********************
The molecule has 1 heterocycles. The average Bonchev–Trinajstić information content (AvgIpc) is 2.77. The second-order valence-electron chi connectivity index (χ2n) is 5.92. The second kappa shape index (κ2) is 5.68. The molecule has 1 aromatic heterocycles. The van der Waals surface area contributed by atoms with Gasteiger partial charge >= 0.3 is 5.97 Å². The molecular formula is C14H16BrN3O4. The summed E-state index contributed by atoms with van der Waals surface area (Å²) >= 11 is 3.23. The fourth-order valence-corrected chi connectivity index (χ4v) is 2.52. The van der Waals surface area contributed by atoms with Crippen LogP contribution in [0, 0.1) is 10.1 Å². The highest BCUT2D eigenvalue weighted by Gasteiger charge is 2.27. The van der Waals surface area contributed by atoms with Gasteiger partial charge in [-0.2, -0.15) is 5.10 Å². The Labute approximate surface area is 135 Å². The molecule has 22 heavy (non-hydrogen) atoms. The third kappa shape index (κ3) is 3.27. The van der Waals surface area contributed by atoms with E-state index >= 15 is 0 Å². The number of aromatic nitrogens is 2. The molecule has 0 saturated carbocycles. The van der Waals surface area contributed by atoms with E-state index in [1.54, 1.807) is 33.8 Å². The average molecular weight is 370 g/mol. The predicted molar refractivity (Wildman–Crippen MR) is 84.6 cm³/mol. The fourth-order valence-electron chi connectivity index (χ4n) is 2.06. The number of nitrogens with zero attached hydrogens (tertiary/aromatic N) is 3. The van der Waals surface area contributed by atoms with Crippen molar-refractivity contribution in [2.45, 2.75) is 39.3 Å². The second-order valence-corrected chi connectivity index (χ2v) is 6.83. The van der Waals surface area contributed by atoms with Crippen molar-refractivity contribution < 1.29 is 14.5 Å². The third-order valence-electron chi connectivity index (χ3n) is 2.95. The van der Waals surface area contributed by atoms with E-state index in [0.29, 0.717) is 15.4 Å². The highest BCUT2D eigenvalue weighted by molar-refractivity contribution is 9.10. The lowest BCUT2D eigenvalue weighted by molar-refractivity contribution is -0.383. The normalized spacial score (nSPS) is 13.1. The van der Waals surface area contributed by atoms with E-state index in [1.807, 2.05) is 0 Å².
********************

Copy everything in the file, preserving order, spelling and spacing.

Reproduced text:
The molecule has 1 heterocycles. The average Bonchev–Trinajstić information content (AvgIpc) is 2.77. The second-order valence-electron chi connectivity index (χ2n) is 5.92. The second kappa shape index (κ2) is 5.68. The molecule has 1 aromatic heterocycles. The van der Waals surface area contributed by atoms with Gasteiger partial charge >= 0.3 is 5.97 Å². The molecular formula is C14H16BrN3O4. The summed E-state index contributed by atoms with van der Waals surface area (Å²) >= 11 is 3.23. The fourth-order valence-corrected chi connectivity index (χ4v) is 2.52. The van der Waals surface area contributed by atoms with Crippen LogP contribution in [0, 0.1) is 10.1 Å². The highest BCUT2D eigenvalue weighted by Gasteiger charge is 2.27. The van der Waals surface area contributed by atoms with Gasteiger partial charge in [-0.2, -0.15) is 5.10 Å². The Labute approximate surface area is 135 Å². The molecule has 22 heavy (non-hydrogen) atoms. The third kappa shape index (κ3) is 3.27. The van der Waals surface area contributed by atoms with E-state index >= 15 is 0 Å². The number of aromatic nitrogens is 2. The molecule has 0 saturated carbocycles. The van der Waals surface area contributed by atoms with E-state index in [1.54, 1.807) is 33.8 Å². The average molecular weight is 370 g/mol. The predicted molar refractivity (Wildman–Crippen MR) is 84.6 cm³/mol. The fourth-order valence-electron chi connectivity index (χ4n) is 2.06. The number of nitrogens with zero attached hydrogens (tertiary/aromatic N) is 3. The van der Waals surface area contributed by atoms with Crippen molar-refractivity contribution in [2.45, 2.75) is 39.3 Å². The second-order valence-corrected chi connectivity index (χ2v) is 6.83. The van der Waals surface area contributed by atoms with Crippen molar-refractivity contribution < 1.29 is 14.5 Å². The third-order valence-electron chi connectivity index (χ3n) is 2.95. The van der Waals surface area contributed by atoms with E-state index in [0.29, 0.717) is 15.4 Å². The highest BCUT2D eigenvalue weighted by molar-refractivity contribution is 9.10. The lowest BCUT2D eigenvalue weighted by molar-refractivity contribution is -0.383. The normalized spacial score (nSPS) is 13.1. The van der Waals surface area contributed by atoms with E-state index in [1.807, 2.05) is 0 Å².